Posts Tagged: Lassonde Institute of Mining

The search for a cleaner solution to crushing rocks

Professor Erin Bobicki (MSE, ChemE) wants to decrease the energy required for crushing rocks by 70%. (Photo courtesy of Erin Bobicki)

Whether it’s copper for electric cars, or lithium for cellphones, many everyday technologies and devices are made of or rely on metals. But mining and extracting these valuable commercial minerals can come at a catastrophic cost to the environment.

The process of comminution — crushing and grinding billions of tonnes of rocks a year — is estimated to account for more than four per cent of the world’s energy consumption. Professor Erin Bobicki (MSE, ChemE) wants to decrease the energy required for comminution by 70 per cent.

She and her collaborators in academia and industry are developing a cleaner solution using microwave technology.

“Metal is the basis of almost all the things we know and love — we need mineral processing to function as a society. Unfortunately, it’s extremely energy inefficient. If we can change that, it would make an enormous difference in mining,” says Bobicki, who has researched microwave applications in mineral processing for more than a decade.

Bobicki is leading a team to compete in the Crush It! Challenge, a competition launched by Natural Resources Canada to develop innovative solutions to reduce the energy used for crushing and grinding rocks in the mining industry. Her team, CanMicro, has just been named one of six finalists in the competition, receiving $800,000 in funding to pursue their solution.

By November 2020, the team who demonstrates the most energy savings will receive a $5 million grant to commercialize their technology.

CanMicro’s technology aims to reduce the amount of energy involved in the grinding process by exploiting the fact that valuable minerals tend to be most responsive to heat. When exposing rocks to high-powered microwaves, this variability in thermal response allows rocks that contain valuable minerals to be sorted out from those that don’t.

“That means you don’t grind the ones that don’t contain anything valuable — there’s energy savings right there,” she says.

The intense blast of heat also applies stress and strain on the rocks that generates fractures across the mineral grain boundaries, which also reduces the energy required for grinding.

“We don’t have to grind it as fine because what we’re interested in has already been liberated,” says Bobicki. “Yet another opportunity for energy savings.”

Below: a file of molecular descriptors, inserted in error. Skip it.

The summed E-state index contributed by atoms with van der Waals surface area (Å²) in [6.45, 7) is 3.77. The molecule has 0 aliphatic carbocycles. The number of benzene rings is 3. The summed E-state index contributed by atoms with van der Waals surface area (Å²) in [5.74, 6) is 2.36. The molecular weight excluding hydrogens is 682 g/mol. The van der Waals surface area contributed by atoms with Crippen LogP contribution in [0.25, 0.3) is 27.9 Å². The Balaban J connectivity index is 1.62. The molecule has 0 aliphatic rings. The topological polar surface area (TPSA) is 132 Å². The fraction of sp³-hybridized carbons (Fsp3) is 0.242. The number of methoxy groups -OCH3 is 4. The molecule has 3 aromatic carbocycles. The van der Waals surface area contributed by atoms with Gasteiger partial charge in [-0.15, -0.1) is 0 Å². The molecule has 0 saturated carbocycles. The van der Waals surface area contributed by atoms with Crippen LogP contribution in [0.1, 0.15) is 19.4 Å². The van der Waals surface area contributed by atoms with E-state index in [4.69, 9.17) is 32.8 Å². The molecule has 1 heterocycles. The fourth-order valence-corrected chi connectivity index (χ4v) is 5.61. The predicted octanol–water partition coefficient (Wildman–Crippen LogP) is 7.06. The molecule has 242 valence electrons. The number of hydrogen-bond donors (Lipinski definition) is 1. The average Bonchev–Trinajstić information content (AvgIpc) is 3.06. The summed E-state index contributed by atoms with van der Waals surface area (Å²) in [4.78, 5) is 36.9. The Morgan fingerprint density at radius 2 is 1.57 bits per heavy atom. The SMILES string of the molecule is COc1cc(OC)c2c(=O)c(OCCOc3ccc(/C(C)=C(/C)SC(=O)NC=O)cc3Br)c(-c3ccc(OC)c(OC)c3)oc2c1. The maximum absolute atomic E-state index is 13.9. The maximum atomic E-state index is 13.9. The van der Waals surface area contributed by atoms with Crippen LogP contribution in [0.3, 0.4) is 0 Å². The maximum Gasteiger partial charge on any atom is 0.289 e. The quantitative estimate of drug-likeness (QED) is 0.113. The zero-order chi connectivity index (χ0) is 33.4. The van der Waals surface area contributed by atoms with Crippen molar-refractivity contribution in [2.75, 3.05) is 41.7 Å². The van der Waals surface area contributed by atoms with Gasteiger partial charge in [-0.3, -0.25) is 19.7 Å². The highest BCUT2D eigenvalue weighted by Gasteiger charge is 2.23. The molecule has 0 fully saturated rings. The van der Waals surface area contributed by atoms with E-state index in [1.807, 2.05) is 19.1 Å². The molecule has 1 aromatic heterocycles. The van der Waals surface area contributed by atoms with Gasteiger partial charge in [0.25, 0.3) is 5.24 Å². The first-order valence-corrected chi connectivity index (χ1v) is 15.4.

The use of microwaves in the mining industry has long been considered a niche application, says Bobicki. That’s mainly because of the hurdle in developing the technology at a larger scale to handle a high tonnage of rocks.

“That’s what excites me about this project,” she says. “The objective is to scale up.”

CanMicro — which includes Professor Chris Pickles from Queen’s University as well as industry members at Kingston Process Metallurgy, Sepro Mineral Systems, COREM and the Saskatchewan Research Council — now have 18 months to test and pick the right microwave equipment before building a pilot plant in Kingston, Ont.

“I think we have a lot of risks to overcome, since this technology has never been scaled up before. But we believe that we’re going to get much better results at high power and achieve significant energy savings,” says Bobicki. “I think our chances of winning are very good.”

Beyond the competition, Bobicki is excited to see the potential of this technology one day applied, not only at a large scale, but across the mining industry.

“You can’t apply this technology to all rocks but imagine if it worked for half of the ores and we were able to reduce half of the energy required for breaking the rocks — that’s huge at a global scale,” says Bobicki.

By Liz Do

This story originally appeared on U of T Engineering News


Lassonde Mineral Engineering Students take gold – 4 oz of gold

Winning Lassonde Mineral Engineering Team (Zawwar Ahmed (MinE Year 3), Dalton Veintimilla (MinE Year 4), Ice Peerawattuk (MinE Year 4) and Jihad Raya (MinE PEY)) with Candace MacGibbon, CEO of INV Metals (at centre).

This weekend, Zawwar Ahmed (MinE Year 3), Ice Peerawattuk (MinE Year 4), Jihad Raya (MinE PEY) and Dalton Veintimilla (MinE Year 4) successfully defended their first place title in the Goodman Gold Challenge (GGC) in Sudbury.

The GGC is a competition at Laurentian University that invites undergraduate students to assess three gold companies as investment opportunities. In teams of four, students recommend one of the three companies to a top-tier client.

The Lassonde Mineral Engineering team won the cash equivalent of four ounces of gold for their outstanding use of their academic and practical skills at the GGC.

Congratulations from the Department of Civil & Mineral Engineering. Keep up the good work!

 


U of T Mining and Mineral Engineering ranks top 10 in the world

Psychology research at the University of Toronto is ranked second in the world – just after Harvard University – in a new ranking of subjects by the independent Shanghai Ranking Consultancy.

In addition to psychology, U of T also ranked third in medical technology, fifth in public health, sixth in human biological sciences and ninth in biotechnology, finance, and mining & mineral engineering in the report.

The 2017 Shanghai Subject Ranking, released earlier this week, surveyed more than 500 top global universities in 52 subject areas.